Future of Baddeck nursery uncertain
Province's expansion of pre-primary program could spell end of 45-year-old school; County also misses out on new child care centre funding
The Baddeck Nursery School faces an uncertain future with next year’s expansion of the province’s universal pre-primary program.
On March 7, the province announced the addition of 130 new pre-primary classes this fall in 87 school communities across Nova Scotia, including Baddeck. The timing of the announcement – just prior to March Break and amidst new legislation – means the nursery school board is waiting for answers about the future of their program.
“We haven’t received anything official from the school board. But, basically, it looks like our space will turn into the pre-primary room for Baddeck Academy,” said nursery school board member Holly Macinnis.
“It's fine and dandy the pre-primary program welcomes our four-year old students, and it is probably a wonderful program. Our community is lucky to get it. But now we're faced with the fact that because we're
losing our four-year olds, we won't be able to have a threeyear old program.”
The privately-run nursery school is celebrating its 45th anniversary this spring. It rents a renovated classroom in the elementary wing of the K-12 Baddeck Academy, providing a two-day/week junior pre-k program for 10 children and a three-day/week pre-k program for approximately 20 children.
“The other concern is that the space is the only space in our community that's actually licensed to have such a program.”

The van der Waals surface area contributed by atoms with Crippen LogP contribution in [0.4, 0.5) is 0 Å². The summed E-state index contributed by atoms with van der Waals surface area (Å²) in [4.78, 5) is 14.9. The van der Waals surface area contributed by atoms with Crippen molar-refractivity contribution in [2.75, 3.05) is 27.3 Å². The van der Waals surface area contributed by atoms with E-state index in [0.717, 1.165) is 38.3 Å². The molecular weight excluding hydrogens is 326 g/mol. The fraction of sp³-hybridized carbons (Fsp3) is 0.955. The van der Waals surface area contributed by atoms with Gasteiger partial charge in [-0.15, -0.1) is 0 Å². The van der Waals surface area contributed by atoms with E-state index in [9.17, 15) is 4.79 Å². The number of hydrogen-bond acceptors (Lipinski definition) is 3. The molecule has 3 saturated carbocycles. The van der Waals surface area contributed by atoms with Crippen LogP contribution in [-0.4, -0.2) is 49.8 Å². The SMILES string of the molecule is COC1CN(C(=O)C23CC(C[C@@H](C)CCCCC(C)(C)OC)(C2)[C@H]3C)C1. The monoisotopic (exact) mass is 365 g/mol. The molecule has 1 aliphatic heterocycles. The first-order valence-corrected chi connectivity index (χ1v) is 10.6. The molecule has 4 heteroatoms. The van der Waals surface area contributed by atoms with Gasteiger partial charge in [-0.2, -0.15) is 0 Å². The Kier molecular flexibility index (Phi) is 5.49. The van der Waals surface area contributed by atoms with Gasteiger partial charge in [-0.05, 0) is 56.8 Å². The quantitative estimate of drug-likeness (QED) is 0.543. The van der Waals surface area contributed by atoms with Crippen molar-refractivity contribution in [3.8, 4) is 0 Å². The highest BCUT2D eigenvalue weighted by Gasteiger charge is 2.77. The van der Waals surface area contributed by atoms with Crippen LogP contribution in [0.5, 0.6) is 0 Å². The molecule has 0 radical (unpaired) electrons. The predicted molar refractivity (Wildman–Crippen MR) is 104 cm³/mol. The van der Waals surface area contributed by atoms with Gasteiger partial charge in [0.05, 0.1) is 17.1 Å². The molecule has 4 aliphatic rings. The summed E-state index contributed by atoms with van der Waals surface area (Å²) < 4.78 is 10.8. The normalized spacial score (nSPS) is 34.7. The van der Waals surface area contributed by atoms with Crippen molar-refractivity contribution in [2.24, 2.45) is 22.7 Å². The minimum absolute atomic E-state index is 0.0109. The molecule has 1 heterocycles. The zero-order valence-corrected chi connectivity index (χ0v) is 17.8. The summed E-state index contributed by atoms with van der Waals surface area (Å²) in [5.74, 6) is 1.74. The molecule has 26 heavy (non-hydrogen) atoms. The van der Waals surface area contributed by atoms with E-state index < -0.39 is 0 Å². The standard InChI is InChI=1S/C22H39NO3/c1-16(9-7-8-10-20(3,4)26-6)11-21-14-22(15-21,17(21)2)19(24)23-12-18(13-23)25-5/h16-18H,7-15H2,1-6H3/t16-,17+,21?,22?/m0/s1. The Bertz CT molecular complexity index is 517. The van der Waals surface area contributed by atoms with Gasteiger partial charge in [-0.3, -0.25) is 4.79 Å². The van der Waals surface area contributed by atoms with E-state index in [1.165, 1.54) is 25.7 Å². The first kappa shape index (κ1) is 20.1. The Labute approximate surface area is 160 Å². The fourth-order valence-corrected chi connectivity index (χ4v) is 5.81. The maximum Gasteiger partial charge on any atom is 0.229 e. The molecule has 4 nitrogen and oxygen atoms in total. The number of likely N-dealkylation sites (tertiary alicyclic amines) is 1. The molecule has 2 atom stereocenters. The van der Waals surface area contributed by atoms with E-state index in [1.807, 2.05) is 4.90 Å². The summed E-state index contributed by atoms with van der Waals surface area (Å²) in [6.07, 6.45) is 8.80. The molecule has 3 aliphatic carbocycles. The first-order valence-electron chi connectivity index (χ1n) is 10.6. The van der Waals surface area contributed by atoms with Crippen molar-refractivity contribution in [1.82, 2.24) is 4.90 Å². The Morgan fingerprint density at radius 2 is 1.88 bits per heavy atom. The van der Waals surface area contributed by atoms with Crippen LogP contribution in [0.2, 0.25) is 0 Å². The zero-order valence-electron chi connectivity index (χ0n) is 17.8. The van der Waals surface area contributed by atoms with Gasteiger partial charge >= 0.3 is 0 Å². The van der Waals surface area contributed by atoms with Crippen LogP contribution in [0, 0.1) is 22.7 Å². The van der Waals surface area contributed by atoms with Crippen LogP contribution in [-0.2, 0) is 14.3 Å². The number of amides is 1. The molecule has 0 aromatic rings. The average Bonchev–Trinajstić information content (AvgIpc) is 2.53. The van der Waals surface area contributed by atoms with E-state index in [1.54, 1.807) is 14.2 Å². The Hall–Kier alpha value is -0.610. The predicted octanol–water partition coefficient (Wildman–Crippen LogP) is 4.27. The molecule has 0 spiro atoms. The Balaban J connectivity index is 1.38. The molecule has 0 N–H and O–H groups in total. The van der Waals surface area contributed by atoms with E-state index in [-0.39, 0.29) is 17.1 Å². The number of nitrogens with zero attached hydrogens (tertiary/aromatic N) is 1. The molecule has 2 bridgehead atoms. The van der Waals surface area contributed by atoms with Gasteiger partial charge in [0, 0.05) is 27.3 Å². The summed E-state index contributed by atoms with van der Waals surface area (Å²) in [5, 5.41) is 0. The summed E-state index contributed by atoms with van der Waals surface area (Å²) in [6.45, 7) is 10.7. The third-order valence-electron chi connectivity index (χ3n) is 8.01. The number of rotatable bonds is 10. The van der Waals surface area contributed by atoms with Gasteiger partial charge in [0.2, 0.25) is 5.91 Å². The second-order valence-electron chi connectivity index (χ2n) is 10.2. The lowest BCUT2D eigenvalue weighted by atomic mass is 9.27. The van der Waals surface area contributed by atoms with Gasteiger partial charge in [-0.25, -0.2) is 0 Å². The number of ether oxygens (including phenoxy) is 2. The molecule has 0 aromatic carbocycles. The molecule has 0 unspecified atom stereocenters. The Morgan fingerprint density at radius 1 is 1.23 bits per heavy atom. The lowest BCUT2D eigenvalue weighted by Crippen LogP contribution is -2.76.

Macinnis also worries about pre-primary options for children outside the Baddeck catchment area should the nursery school close its doors.
“The catchment area applies to pre-primary the same way it does for P-12. So, where we see all our Middle River junior and senior classmates coming in for nursery school, it looks like this will eliminate opportunities for them to join pre-primary. That’s disappointing.”
Meanwhile, parents of children aged four and under may be disappointed to learn that Victoria County did not make the list of counties identified as needing new child care centres.
On March 6, the provincial government announced an $8.9 million investment in up to 1000 new regulated childcare spaces across the province. $6.9 million is designated for up to 500 new child care spaces in the home-based regulated child care setting and 500 spaces spread across 15 new regulated child care centres being created in communities in need of child care. The remaining $2 million is a one-time grant to help existing centres to adapt to changing childcare needs of their communities.
“Many criteria were used to identify counties most in need of child care centres, such as population demographics and density using census data, Early Development Instrument (EDI) results, current allocation and usage of existing child care spaces, and results of our recent consultation with families across Nova Scotia, including those in Victoria County,” said Media Relations Advisor for the Department of Education and Early Childhood Development Heather Fairborn.
“While not included in the 11 counties considered among those in the greatest need of a regulated child care centre, Victoria County can still benefit from the expansion of approved family home day cares, which for some areas of the province is a more viable option than regulated centres.”
Fairborn also pointed out the $2M in space conversion grants to convert existing centres to better meet the needs of the community. It is not clear that this money would be available to anyone in Victoria County. The deadline for applications is Friday, March 16 – the end of March Break and just ten days after the funding was announced.